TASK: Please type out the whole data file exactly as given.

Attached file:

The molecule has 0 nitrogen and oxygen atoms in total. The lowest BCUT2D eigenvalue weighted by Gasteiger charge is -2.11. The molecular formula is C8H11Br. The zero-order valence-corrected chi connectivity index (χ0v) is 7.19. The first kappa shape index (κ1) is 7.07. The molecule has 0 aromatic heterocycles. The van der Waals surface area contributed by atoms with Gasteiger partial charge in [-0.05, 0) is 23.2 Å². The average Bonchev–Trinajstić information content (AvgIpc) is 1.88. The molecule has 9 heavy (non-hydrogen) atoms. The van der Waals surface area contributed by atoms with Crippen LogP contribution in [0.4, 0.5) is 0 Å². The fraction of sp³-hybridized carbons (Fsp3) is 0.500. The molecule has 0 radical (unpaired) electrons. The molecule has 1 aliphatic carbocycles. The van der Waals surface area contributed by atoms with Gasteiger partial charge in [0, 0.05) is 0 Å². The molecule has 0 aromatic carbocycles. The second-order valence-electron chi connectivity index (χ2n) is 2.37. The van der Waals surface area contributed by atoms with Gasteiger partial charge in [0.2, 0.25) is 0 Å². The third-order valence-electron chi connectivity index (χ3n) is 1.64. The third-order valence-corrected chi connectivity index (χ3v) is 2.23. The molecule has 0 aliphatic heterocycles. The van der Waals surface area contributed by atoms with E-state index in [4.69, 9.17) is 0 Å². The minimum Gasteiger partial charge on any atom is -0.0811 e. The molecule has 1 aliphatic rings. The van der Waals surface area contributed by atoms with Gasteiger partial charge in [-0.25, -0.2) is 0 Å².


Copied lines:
The molecule has 0 nitrogen and oxygen atoms in total. The lowest BCUT2D eigenvalue weighted by Gasteiger charge is -2.11. The molecular formula is C8H11Br. The zero-order valence-corrected chi connectivity index (χ0v) is 7.19. The first kappa shape index (κ1) is 7.07. The molecule has 0 aromatic heterocycles. The van der Waals surface area contributed by atoms with Gasteiger partial charge in [-0.05, 0) is 23.2 Å². The average Bonchev–Trinajstić information content (AvgIpc) is 1.88. The molecule has 9 heavy (non-hydrogen) atoms. The van der Waals surface area contributed by atoms with Crippen LogP contribution in [0.4, 0.5) is 0 Å². The fraction of sp³-hybridized carbons (Fsp3) is 0.500. The molecule has 0 radical (unpaired) electrons. The molecule has 1 aliphatic carbocycles. The van der Waals surface area contributed by atoms with Gasteiger partial charge in [0, 0.05) is 0 Å². The molecule has 0 aromatic carbocycles. The second-order valence-electron chi connectivity index (χ2n) is 2.37. The van der Waals surface area contributed by atoms with Gasteiger partial charge in [0.2, 0.25) is 0 Å². The third-order valence-electron chi connectivity index (χ3n) is 1.64. The third-order valence-corrected chi connectivity index (χ3v) is 2.23. The molecule has 0 aliphatic heterocycles. The van der Waals surface area contributed by atoms with E-state index in [4.69, 9.17) is 0 Å². The minimum Gasteiger partial charge on any atom is -0.0811 e. The molecule has 1 aliphatic rings. The van der Waals surface area contributed by atoms with Gasteiger partial charge in [-0.25, -0.2) is 0 Å².